A comprehensive GMP Intelligence program includes monitoring of health authority enforcement actions, including:
- FDA forms-483
- Establishment Inspection Reports
- Warning Letters
- Import Alerts
- Consent Decree Agreements
- EU Reports of GMDP Noncompliance
This 3-part article series presents recent publications of GMP drug product inspection data from CDER and MHRA:
- The CDER data are from drug inspections conducted in FY2017
- The MHRA data come from inspections conducted in 2016
- We include a total of 5 years of data for FDA
- 2 years for MHRA as we identify trends in areas of enforcement for both health authorities
- The CDER drug inspection observations supplement the information we previously published describing CDER Drug GMP warning letters issued in FY2017.
Raw data regarding FDA inspections come from the FDA website. But the presentation of data herein differs from that generated by the FDA:
- I combine the number of all observation listings that cite 21 CFR211.192 into a single value.
- In contrast, the FDA data present 5 line-items for 211.192, and each identifies the number of times FDA cited the regulation.
- Consolidating the citations leads to different conclusions.
- In the FDA listing, the most frequently cited item is 211.22(d), ‘procedures not in writing, fully followed.’
- Considering the total number of times that FDA cited 211.192, 211.188, and 211.160(b), they become number 1, 2, and 3 respectively with 211.22(d) becoming the 4th most frequent citation.
- FDA uses the term ‘frequency’ which appears to be the number of times they identified a specific citation in the forms 483 in the FDA tabulation.
FDA’s data include only forms-483 issued through their electronic system; it does not include forms-483 issued to API manufacturers or issued outside of the electronic system. Thus, the data do not represent FDA’s complete collection of inspection observations.
We also present GMP inspection data from MHRA. They recently published a 100-slide deck that provides GMP Inspection Deficiency Data Trends for 2016 for dosage forms. The MHRA provides a graphic representation of the deficiencies linked to the governing Chapters or Annexes. All MHRA data come from their slide deck.
- The number of forms-483 included in this analysis remained reasonably consistent over the past 5 fiscal years — ranging between 645 and 694 inspections. (Table 1, Row 2)
- The number of observations citing investigation of discrepancies (211.192) remains at the top of this list over the past 5 years though it tied for 1st place last year with 211.42(c). We as an industry cannot seem to get this investigation activity quite right. (Table 1)
- In general, the regulations cited and their relative order has remained reasonably constant over the past fiscal years. 5 areas saw a marked change, either increases or decreases, between FY2016 and FY2017. (Table 2 and Figure 2)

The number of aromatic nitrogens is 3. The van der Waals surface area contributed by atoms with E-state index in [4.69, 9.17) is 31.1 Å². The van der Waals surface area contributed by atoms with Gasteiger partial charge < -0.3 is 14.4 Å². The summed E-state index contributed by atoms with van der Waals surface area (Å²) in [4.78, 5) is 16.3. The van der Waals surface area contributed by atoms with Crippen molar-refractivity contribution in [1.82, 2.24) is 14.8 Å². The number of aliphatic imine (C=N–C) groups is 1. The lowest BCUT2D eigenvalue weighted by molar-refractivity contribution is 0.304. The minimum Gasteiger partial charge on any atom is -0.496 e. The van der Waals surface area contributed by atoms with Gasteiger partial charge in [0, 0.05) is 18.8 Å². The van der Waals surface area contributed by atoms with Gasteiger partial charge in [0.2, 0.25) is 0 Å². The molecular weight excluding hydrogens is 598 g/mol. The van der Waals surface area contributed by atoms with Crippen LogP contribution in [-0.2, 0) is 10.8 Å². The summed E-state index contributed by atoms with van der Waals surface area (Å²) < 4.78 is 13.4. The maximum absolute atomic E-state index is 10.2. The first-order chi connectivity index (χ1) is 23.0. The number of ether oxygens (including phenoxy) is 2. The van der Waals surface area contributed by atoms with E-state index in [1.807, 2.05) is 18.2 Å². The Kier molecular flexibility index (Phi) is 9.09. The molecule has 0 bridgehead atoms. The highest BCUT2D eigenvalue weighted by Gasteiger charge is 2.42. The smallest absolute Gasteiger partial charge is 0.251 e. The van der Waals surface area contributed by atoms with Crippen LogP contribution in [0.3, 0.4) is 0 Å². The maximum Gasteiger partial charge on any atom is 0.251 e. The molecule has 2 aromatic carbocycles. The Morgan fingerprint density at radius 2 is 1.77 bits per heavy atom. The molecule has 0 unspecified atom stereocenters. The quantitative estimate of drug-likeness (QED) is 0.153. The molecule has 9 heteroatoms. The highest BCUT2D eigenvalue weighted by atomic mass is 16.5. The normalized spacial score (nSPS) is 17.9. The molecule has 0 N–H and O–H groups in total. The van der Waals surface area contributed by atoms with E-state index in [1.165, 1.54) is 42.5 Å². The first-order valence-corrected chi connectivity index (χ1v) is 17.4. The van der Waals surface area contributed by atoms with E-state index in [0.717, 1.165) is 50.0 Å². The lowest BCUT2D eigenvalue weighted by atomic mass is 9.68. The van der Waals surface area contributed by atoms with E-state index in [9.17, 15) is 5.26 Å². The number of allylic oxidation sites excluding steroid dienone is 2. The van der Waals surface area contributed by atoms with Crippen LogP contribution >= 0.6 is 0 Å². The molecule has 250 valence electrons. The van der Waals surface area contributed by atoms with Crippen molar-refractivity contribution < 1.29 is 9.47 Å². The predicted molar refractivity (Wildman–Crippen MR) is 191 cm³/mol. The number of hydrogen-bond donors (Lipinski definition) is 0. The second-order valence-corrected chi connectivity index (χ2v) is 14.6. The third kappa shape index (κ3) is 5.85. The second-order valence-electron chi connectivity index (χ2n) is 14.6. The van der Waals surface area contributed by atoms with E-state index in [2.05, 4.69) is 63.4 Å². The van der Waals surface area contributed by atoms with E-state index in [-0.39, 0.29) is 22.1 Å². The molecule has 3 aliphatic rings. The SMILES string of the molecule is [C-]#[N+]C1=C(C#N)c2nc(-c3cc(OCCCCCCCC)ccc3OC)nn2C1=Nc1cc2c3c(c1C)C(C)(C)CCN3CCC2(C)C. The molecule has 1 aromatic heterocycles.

- The MHRA issued 143 ‘critical’ deficiencies in a total of 324 inspections of which 82 (25%) were overseas and 242 (75%) were UK inspections in 2016. The number of critical deficiencies identified in 2016 represents an almost 3-fold increase in the number identified in 2015. (MHRA 2016 Slide Deck, Slide 5 and MHRA Slide Deck 2015 Slide 5)
- Critical deficiencies cited in 2016 identify Chapters 1, 2, 3, 4, 5, 6, 8, and Annexes 1, 11, and 15 in the EU GMP Guide and represent a dramatic increase from last year in the number of Chapters and Annexes identified and the distribution of the critical deficiencies. (Table 3 and Figure 4)
- The MHRA cited a total of 4,974 deficiencies among the top 10 Chapters and Annexes in 2016. Critical deficiencies constituted 3% of the total compared to 2% last year; Majors were 29% compared to 29% in 2015 and Others were 68% compared with 69% in 2015. (MHRA 2016 Slide Deck, Slide 5 and MHRA Slide Deck 2015 Slide 5)
Stay tuned for Part 2 to see the tables & figures that back these conclusions…
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About the Author
Barbara W. Unger formed Unger Consulting, Inc. in December 2014 to provide GMP Quality consulting services to the pharmaceutical and biopharmaceutical industry. At Amgen, she led the segment of the Corporate GMP Audit group at Amgen focused on API manufacturers, Quality Systems and Computers. She developed, implemented and maintained the GMP Regulatory Intelligence program for 8 years at Amgen Inc. This included surveillance, analysis and communication of GMP related legislation, regulations, guidance and industry compliance enforcement trends. This was an essential service and tool within the Corporate Audit function.
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